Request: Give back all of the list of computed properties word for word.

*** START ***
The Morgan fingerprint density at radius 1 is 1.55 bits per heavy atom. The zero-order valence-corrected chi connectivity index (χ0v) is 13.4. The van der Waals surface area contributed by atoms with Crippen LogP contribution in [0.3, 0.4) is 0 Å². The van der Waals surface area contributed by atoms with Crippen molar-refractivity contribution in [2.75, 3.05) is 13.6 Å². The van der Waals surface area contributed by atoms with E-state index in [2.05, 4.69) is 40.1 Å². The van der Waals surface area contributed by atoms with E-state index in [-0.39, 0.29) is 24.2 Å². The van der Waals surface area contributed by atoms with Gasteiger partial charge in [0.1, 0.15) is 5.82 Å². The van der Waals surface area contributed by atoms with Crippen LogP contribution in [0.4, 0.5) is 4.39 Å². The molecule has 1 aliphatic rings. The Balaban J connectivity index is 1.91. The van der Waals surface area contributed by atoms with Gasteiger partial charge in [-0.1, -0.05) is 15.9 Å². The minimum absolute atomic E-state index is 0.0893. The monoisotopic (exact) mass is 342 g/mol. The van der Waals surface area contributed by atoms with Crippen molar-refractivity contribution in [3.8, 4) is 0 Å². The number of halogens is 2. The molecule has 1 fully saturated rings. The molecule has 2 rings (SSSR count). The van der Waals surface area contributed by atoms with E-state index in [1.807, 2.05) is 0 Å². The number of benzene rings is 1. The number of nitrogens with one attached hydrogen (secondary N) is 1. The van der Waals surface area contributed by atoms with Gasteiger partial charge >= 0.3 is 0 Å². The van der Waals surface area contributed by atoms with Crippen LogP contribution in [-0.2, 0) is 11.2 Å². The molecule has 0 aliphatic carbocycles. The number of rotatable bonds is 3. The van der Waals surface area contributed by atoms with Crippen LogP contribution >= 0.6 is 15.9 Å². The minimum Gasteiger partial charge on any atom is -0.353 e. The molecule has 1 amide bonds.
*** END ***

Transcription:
The Morgan fingerprint density at radius 1 is 1.55 bits per heavy atom. The zero-order valence-corrected chi connectivity index (χ0v) is 13.4. The van der Waals surface area contributed by atoms with Crippen LogP contribution in [0.3, 0.4) is 0 Å². The van der Waals surface area contributed by atoms with Crippen molar-refractivity contribution in [2.75, 3.05) is 13.6 Å². The van der Waals surface area contributed by atoms with E-state index in [2.05, 4.69) is 40.1 Å². The van der Waals surface area contributed by atoms with E-state index in [-0.39, 0.29) is 24.2 Å². The van der Waals surface area contributed by atoms with Gasteiger partial charge in [0.1, 0.15) is 5.82 Å². The van der Waals surface area contributed by atoms with Crippen LogP contribution in [0.4, 0.5) is 4.39 Å². The molecule has 1 aliphatic rings. The Balaban J connectivity index is 1.91. The van der Waals surface area contributed by atoms with Gasteiger partial charge in [-0.1, -0.05) is 15.9 Å². The minimum absolute atomic E-state index is 0.0893. The monoisotopic (exact) mass is 342 g/mol. The van der Waals surface area contributed by atoms with Crippen molar-refractivity contribution in [3.8, 4) is 0 Å². The number of halogens is 2. The molecule has 1 fully saturated rings. The molecule has 2 rings (SSSR count). The van der Waals surface area contributed by atoms with E-state index in [1.807, 2.05) is 0 Å². The number of benzene rings is 1. The number of nitrogens with one attached hydrogen (secondary N) is 1. The van der Waals surface area contributed by atoms with Gasteiger partial charge >= 0.3 is 0 Å². The van der Waals surface area contributed by atoms with Crippen LogP contribution in [-0.2, 0) is 11.2 Å². The molecule has 0 aliphatic carbocycles. The number of rotatable bonds is 3. The van der Waals surface area contributed by atoms with Crippen LogP contribution >= 0.6 is 15.9 Å². The minimum Gasteiger partial charge on any atom is -0.353 e. The molecule has 1 amide bonds.